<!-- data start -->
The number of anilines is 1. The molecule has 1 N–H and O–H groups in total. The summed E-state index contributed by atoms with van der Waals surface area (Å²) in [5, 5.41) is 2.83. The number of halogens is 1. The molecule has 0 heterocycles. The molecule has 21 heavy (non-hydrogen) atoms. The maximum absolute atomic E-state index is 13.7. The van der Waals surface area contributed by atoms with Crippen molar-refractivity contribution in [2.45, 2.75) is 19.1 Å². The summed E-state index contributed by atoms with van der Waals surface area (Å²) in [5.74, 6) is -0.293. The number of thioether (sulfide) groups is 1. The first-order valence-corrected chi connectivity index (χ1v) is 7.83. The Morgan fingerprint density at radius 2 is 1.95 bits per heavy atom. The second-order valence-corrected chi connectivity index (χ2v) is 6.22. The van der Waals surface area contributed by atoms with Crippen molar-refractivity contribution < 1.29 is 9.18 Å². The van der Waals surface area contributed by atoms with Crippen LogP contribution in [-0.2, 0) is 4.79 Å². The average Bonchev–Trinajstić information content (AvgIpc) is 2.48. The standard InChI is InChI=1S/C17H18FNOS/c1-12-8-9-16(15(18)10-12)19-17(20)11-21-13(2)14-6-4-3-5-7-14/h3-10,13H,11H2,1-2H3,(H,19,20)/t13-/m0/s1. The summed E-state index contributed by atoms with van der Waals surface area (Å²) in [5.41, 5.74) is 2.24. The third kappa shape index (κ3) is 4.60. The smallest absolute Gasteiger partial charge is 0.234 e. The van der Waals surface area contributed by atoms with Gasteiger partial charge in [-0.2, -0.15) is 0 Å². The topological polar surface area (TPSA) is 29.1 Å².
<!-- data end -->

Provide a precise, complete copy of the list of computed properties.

The number of anilines is 1. The molecule has 1 N–H and O–H groups in total. The summed E-state index contributed by atoms with van der Waals surface area (Å²) in [5, 5.41) is 2.83. The number of halogens is 1. The molecule has 0 heterocycles. The molecule has 21 heavy (non-hydrogen) atoms. The maximum absolute atomic E-state index is 13.7. The van der Waals surface area contributed by atoms with Crippen molar-refractivity contribution in [2.45, 2.75) is 19.1 Å². The summed E-state index contributed by atoms with van der Waals surface area (Å²) in [5.74, 6) is -0.293. The number of thioether (sulfide) groups is 1. The first-order valence-corrected chi connectivity index (χ1v) is 7.83. The Morgan fingerprint density at radius 2 is 1.95 bits per heavy atom. The second-order valence-corrected chi connectivity index (χ2v) is 6.22. The van der Waals surface area contributed by atoms with Crippen molar-refractivity contribution < 1.29 is 9.18 Å². The van der Waals surface area contributed by atoms with Crippen LogP contribution in [-0.2, 0) is 4.79 Å². The average Bonchev–Trinajstić information content (AvgIpc) is 2.48. The standard InChI is InChI=1S/C17H18FNOS/c1-12-8-9-16(15(18)10-12)19-17(20)11-21-13(2)14-6-4-3-5-7-14/h3-10,13H,11H2,1-2H3,(H,19,20)/t13-/m0/s1. The summed E-state index contributed by atoms with van der Waals surface area (Å²) in [5.41, 5.74) is 2.24. The third kappa shape index (κ3) is 4.60. The smallest absolute Gasteiger partial charge is 0.234 e. The van der Waals surface area contributed by atoms with Gasteiger partial charge in [-0.2, -0.15) is 0 Å². The topological polar surface area (TPSA) is 29.1 Å².